• About a 20 minute walk from the Convention Center.
  • 115 Main Plaza

Tower of the Americas

A Breathtaking View awaits you in downtown San Antonio at the 750-foot-tall Tower of the Americas. Enjoy the gorgeous panorama from the Tower's revolving Chart House Restaurant, take in the scenery from the Observation Deck or experience the thrilling 4D Theater Ride.

Or xay ‘Cheers’ from 750 Feet Up! You’ll have to wade through tourists to make it to the Tower of the America’s revolving Chart House Restaurant in time for happy hour—4:30 to 7 pm, Mondays through Fridays—but it’s worth the hassle. With mojitos, margaritas, ahi nachos and lettuce wraps, you can enjoy the gorgeous panoramic view.
  • 739 E. Cesar E. Chavez Blvd
  • Right next to the Convention Center

And more . . .

Alamo IMAX Theatre
849 E Commerce St In the Rivercenter Mall, San Antonio, TX 78205-3939
0.2 miles from Henry B. Gonzalez Convention Center

Shops at Rivercenter
849 Commerce Street, San Antonio, TX
0.2 miles from Henry B. Gonzalez Convention Center

Battle For Texas: The Experience
Blum Street at Alamo Plaza, San Antonio, TX 78205
0.3 miles from Henry B. Gonzalez Convention Center

Cottonwood Wine Tours
124 Losoya St, San Antonio, TX 78205-2608
0.5 miles from Henry B. Gonzalez Convention Center

See more from Trip Advisor

Taverns and Restaurants

Restaurant Guide and Map


The Esquire Tavern

The oldest Riverwalk bar, the Esquire Tavern opened in 1933 to celebrate the end of Prohibition and has been a beloved San Antonio watering hole ever since, with a short hiatus from 2006 to 2011. The Esquire cameback as the quintessential downtown bar: dark, cool, redolent with history, and serving cold, cold beer, swanky cocktails, and excellent food. The Esquire boasts the longest wooden bar top in Texas - over 100 feet of beer-soaked wood, rubbed smooth by the elbows of a zillion tipplers.

  • Sun-Wed: 11:30am to 12am - Kitchen closes at 10pm
  • Thurs-Sat: 11:30am to 2am - Kitchen closes at 1am
  • 155 East Commerce Street
  • Approximately a 10 minute walk from Hilton Palacio Del Rio and the Convention Center.

Durty Nelly's Irish Pub

Durty Nelly’s is a replica of the original Durty Nelly’s in Ireland. The original tavern dates back to 1620 as part of the Bunratty Castle in Limerick, Clare Country. It is one of the oldest continually operating restaurants in the world and has been open over 390 years! The concept of the San Antonio location came from Bill Hunter, the general manager of the Hilton Palacio del Rio in the 1970’s. After visiting the bar in Ireland, he returned to the Alamo City to convince Mr. Bartell Zachry to build the identical pub on what was then a seldom used corner of the hotel under the Market Street Bridge. The pub is designed in the tradition of the European style with two fireplaces, slate floors and stone walls. Since Durty Nelly’s doors first opened, this corner has become a hot spot on the Paseo del Rio.

The Rules
The rules at Durty Nelly’s are: “only two to a stool, no talk of religion or politics, and those drinking rum may stand by themselves, preferably near the window.” And no wee ones under 21 allowed after 7pm.
  • 210.224.3343
  • Located in the Hilton Palacio Del Rio (NAMTA's Host Hotel), across the street from the Convention Center.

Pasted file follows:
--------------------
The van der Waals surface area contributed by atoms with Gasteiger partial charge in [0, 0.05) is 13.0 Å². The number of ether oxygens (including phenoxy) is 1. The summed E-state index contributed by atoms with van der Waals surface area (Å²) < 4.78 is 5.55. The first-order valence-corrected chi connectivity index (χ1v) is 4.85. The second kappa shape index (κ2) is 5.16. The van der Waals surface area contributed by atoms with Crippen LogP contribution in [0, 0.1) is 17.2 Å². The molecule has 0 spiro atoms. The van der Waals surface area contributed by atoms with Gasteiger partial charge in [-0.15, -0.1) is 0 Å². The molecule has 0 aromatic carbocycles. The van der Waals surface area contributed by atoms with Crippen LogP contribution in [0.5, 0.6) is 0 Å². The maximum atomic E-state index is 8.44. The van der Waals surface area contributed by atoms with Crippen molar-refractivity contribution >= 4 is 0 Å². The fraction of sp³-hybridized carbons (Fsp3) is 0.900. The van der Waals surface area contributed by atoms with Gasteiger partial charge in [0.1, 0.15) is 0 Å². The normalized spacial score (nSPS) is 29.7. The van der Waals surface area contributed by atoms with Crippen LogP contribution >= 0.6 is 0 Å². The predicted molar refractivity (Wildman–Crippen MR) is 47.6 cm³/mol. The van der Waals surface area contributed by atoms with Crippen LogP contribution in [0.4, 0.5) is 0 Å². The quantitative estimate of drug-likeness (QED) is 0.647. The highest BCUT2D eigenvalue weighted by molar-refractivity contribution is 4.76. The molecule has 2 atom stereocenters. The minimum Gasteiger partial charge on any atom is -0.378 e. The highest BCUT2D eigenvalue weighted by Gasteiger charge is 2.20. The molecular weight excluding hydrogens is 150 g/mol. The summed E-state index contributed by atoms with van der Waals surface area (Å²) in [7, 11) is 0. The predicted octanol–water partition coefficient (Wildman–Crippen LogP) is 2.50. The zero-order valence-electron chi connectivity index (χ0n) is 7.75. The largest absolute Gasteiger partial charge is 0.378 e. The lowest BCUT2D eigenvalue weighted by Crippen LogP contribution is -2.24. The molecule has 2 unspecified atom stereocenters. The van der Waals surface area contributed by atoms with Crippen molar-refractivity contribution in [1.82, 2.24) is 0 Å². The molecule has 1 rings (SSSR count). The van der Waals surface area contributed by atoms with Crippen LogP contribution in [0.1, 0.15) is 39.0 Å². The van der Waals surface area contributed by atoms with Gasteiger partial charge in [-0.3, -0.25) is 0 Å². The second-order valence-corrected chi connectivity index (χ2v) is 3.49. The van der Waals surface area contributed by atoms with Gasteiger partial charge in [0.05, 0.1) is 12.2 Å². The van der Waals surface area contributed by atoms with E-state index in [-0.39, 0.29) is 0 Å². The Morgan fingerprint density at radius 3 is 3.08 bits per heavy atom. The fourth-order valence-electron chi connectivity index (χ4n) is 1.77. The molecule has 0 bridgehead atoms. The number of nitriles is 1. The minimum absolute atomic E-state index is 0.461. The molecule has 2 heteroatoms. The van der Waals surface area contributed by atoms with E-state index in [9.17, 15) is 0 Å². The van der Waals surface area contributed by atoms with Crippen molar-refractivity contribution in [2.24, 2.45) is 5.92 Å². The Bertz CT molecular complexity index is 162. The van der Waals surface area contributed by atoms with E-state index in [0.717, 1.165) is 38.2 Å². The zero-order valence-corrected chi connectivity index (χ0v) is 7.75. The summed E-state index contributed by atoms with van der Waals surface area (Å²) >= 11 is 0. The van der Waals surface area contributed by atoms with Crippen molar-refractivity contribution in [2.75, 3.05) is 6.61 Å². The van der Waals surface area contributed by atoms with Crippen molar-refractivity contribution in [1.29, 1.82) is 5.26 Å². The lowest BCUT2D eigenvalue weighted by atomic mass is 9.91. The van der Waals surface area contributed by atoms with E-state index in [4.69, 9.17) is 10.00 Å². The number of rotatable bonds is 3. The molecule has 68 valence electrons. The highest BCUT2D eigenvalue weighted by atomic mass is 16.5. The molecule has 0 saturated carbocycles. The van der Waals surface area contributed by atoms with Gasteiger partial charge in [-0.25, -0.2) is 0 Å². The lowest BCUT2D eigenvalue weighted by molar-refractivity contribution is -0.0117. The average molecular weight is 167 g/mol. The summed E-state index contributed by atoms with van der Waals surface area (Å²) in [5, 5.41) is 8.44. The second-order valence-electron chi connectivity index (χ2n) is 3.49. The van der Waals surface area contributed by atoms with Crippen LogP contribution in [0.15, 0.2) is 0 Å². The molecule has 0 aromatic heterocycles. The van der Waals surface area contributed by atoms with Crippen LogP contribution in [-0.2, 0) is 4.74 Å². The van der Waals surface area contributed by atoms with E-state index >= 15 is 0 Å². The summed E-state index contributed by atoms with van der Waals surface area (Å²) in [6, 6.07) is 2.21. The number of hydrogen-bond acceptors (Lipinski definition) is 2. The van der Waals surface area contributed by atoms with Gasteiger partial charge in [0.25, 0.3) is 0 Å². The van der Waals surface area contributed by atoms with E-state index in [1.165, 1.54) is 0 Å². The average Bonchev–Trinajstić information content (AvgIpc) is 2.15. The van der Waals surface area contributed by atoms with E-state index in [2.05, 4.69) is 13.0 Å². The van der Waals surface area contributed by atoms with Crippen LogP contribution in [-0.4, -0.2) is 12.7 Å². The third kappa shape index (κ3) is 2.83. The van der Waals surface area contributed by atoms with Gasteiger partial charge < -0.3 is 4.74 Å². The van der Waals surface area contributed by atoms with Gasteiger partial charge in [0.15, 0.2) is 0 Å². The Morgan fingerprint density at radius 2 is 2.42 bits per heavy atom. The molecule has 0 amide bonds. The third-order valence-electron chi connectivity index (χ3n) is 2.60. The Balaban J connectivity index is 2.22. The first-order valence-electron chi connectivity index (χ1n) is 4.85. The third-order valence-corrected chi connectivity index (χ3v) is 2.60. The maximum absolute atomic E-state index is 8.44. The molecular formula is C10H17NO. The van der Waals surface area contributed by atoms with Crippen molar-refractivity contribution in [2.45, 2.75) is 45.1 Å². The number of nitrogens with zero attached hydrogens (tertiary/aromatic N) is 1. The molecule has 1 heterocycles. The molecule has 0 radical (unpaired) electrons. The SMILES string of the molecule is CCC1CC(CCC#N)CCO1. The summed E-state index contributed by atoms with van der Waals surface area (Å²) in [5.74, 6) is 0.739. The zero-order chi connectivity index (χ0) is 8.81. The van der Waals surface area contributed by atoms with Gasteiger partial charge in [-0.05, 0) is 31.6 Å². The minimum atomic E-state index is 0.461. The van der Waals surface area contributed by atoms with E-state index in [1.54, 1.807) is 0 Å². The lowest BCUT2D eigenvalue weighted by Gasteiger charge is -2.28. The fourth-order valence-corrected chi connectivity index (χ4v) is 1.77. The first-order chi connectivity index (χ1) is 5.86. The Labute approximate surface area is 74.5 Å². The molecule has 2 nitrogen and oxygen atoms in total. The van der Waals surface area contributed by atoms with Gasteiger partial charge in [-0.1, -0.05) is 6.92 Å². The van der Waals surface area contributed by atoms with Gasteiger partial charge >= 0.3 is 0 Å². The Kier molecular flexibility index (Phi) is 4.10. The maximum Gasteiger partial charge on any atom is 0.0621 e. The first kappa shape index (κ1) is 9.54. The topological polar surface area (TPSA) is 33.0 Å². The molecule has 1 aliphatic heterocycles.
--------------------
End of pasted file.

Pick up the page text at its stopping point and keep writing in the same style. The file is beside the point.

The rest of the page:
Have a Root Beer at Schilo’s

Schilo's started as a saloon in the 1900s in Beeville, TX. "Papa" Fritz Schilo moved the saloon and his family to San Antonio, TX in 1914, and Mama Schilo started serving some of her classic German recipes a few years later in 1917. While the rest of the country’s establishments shut their doors for prohibition in the 1920s, at Mrs. Shilo converted the beer kegs into root beer kegs and the Schilo's family prevailed! 

Menu includes bratwurst, wienerschnitzel, braunschweiger, bacon and eggs, hamburgers,  beef stew, split pea soup, Reuben sandwiches, and, of course, homemade root beer.
  • In San Antonio now - 424 E Commerce Street
  • 210.223.6692
  • Sun-Thurs, 7:30 am-2:30 pm  •   Fri- Sat, 7:30 am-7:30 pm
  • 10-15 minute walk from Convention Center

Biga on the Banks

Fine dining overlooking the San Antonio Riverwalk

Chef/Owner Bruce Auden and Perny Shea, Director of Special Events, create a relaxed, come-as-you-are ambience, offering world-class New American cuisine, expert service, and a full bar. Their wine cellar offers a deep and varied selection of wines to pair brilliantly with the cuisine. Chef Auden’s menus change daily, and prix fixe Seasonal Menus are always available.

  • Reservations are encouraged - 210.225.0722
  • 203 S. St. Mary’s Street
  • Approximately a 10-15 minute walk from Hilton Palacio Del Rio and the Convention Center.

Big Lou's Pizza

  • 210.337.0707
  • Popular Pizza Place with a full menu
  • You can get a 42-inch pizza!
  • Located at 2048 S WW White Rd., about a 15 minute car ride from Hilton Palacio Del Rio and the Convention Center.

Watch this Video of a Special Order Big Lou's 62"

Mi Tierra

Fine Tex-Mex restaurant, Mexican bakery, and source for live Mariachi entertainment.

In 1941, Pete and Cruz Cortez opened a little three-table cafe for early-rising farmers and workers at San Antonio’s Mercado. 75 years later Mi Tierra is a world-famous landmark.

The Cortez's children and grandchildren continue the family tradition of good food and big-hearted hospitality at Mi Tierra, which now seats over 500 and is still located in historic Market Square, El Mercado.

  • Open 24 hours
  • 218 Produce Row 
  • About 2 miles from Convention Center
  • 210-225-1262

Mi Tierra's American Dream Mural
Some of the most prominent Latinos in San Antonio, the United States, and the world have taken their place on Mi Tierra Café y Panaderia‘s iconic “American Dream” mural, a work of art that has become synonymous with honor y respeto throughout the city.
The sprawling art piece (pictured above) in the restaurant’s large back dining room was implemented about 25 years ago by Mexican artist Jesus Diaz Garza. It began as an homage to the Mexican laborers and farmers who sold their goods at El Mercado, or Market Square, the historic commerce hub where Mi Tierra is still located today. Over the years, the painting evolved to include the likenesses of the Cortez’s matriarch and patriarch, Cruz and Pedro Cortez, their children, and some of the family’s third generation as well. It now features more than 100 influential Latinos who have left their marks on the community, whether through politics, the arts, or community service.